This month, we’ve celebrated the birth and legacy of Rev. Dr. Martin Luther King, Jr., who has become the face of African American civil rights in the United States and human rights worldwide. While there is much of King’s legacy that remains under appreciated, particularly his post-1963 “I Have a Dream” speech critiques of capitalism and worker’s rights protests, there is also room to explore the influence of lesser-known Civil Rights advocates and activists.
Rev. Rep. Adam Clayton Powell, Jr. (b. 1908 – d. 1972) is one such figure who certainly deserves further re-examination. For three decades of the 20th century, Adam Powell was the central grassroots organizer and political figure representing the black community in Harlem, New York, where Seventh Avenue bears his name today. He was one of the most productive U.S. Congresspersons of his time, churning out a host of legislation measures for federal civil rights programs as the chair of the Committee on Education and Labor earning him the nickname “Mr. Civil Rights.”
The privileged son of a Baptist preacher who eventually became pastor of Abyssinian Baptist Church, Powell was devilishly charming, fearlessly outspoken, and, according to some, an opportunist who helped shape Harlem community politics, irritated his colleagues in Congress, and inspired a new generation of Black Power activists.
Powell’s introduction to local politics in Harlem came after the rapid rise and decline of Marcus Garvey’s Universal Negro Improvement Association (UNIA). The UNIA was a transnational mass movement started by Garvey, and by the height of the Harlem Renaissance in the 1920s the organization had hundreds of divisions worldwide. It was crafted around notions of black self-determination and empowerment, racial uplift, grassroots membership, and had plans to create an industrial global economy between black people in the United States, the Caribbean, and Africa. Garvey’s race-first political consciousness is widely acknowledged to have influenced subsequent black-led social movements, especially struggles for African independence; Malcolm X, whose parents were UNIA members, and the Nation of Islam; and the Black Power Movement.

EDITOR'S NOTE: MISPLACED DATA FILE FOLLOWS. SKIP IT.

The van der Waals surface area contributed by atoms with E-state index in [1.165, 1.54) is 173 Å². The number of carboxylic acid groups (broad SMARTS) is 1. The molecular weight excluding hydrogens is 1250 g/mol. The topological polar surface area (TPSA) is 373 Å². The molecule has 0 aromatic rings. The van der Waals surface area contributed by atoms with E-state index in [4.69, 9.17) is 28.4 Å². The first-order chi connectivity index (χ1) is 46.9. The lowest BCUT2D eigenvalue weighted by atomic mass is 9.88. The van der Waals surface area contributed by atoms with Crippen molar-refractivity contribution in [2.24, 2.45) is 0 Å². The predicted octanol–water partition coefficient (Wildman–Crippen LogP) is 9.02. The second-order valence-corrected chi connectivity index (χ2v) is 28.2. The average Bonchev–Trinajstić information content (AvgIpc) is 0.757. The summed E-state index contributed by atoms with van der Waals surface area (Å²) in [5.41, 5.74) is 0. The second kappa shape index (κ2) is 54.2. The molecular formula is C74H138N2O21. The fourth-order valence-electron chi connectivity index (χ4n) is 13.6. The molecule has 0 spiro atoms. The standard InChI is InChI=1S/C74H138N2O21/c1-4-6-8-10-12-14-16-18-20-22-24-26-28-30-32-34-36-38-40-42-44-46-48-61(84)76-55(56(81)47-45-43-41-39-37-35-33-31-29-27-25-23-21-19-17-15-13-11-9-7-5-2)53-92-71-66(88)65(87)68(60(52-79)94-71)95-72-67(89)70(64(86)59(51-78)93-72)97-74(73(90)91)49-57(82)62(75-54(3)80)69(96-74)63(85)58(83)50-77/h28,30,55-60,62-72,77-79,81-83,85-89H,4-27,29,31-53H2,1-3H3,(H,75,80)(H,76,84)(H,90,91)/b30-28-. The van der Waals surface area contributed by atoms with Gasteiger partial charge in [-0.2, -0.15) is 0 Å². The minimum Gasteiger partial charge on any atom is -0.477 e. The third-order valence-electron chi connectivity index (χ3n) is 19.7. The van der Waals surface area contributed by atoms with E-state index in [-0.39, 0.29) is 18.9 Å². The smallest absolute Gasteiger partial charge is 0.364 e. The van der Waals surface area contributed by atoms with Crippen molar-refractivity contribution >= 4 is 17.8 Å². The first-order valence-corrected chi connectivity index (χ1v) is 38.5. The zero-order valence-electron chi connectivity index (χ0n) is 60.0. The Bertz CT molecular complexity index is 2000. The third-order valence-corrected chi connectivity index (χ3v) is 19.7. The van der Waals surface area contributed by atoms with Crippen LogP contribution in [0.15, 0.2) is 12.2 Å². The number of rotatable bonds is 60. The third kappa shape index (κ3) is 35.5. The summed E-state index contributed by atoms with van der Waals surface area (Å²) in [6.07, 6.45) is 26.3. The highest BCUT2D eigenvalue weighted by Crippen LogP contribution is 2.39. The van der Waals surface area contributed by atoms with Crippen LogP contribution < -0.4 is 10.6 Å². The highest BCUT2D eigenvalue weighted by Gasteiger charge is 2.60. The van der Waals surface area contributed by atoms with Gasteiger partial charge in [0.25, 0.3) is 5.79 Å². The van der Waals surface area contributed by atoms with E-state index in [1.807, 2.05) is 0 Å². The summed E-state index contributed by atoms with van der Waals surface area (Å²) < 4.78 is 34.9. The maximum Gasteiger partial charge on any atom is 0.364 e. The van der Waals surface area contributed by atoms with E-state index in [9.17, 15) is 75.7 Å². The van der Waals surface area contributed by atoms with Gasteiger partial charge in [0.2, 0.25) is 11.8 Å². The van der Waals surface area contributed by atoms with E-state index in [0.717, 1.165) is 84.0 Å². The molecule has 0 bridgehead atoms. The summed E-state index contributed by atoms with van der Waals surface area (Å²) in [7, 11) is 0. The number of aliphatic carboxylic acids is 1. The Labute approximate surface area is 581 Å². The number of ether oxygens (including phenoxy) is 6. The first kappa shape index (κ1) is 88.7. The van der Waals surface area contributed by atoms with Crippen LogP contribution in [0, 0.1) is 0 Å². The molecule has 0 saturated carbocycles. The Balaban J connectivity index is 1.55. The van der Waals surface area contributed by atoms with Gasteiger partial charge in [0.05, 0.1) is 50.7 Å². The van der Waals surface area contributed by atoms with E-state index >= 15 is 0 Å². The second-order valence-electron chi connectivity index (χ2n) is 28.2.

Although Powell was not a formal member of the UNIA, Garvey’s black nationalist messages of racial uplift and economic justice were infused throughout Harlem’s vibrant and diverse public sphere, and undoubtedly influenced Powell’s political consciousness. Powell heralded Garvey as the most important black leader of the 20th century, and expanded Garvey’s black nationalism to an international perspective. It is important to place Powell within the context of Garveyism, especially when considering his own organizing in Harlem during the Great Depression. Adam and members of the Abyssinian congregation rallied against workplace discrimination in several industries, hosted soup kitchens, directed mass meetings and rent strikes, and fought for improved conditions for blacks at the Harlem Hospital. Their picketing of department stores and the public transportation system was framed under the slogan “Don’t Buy Where You Can’t Work.” These protest tactics and the central role played by the church served as important antecedents for the Civil Rights Movement of the 1950s-70s.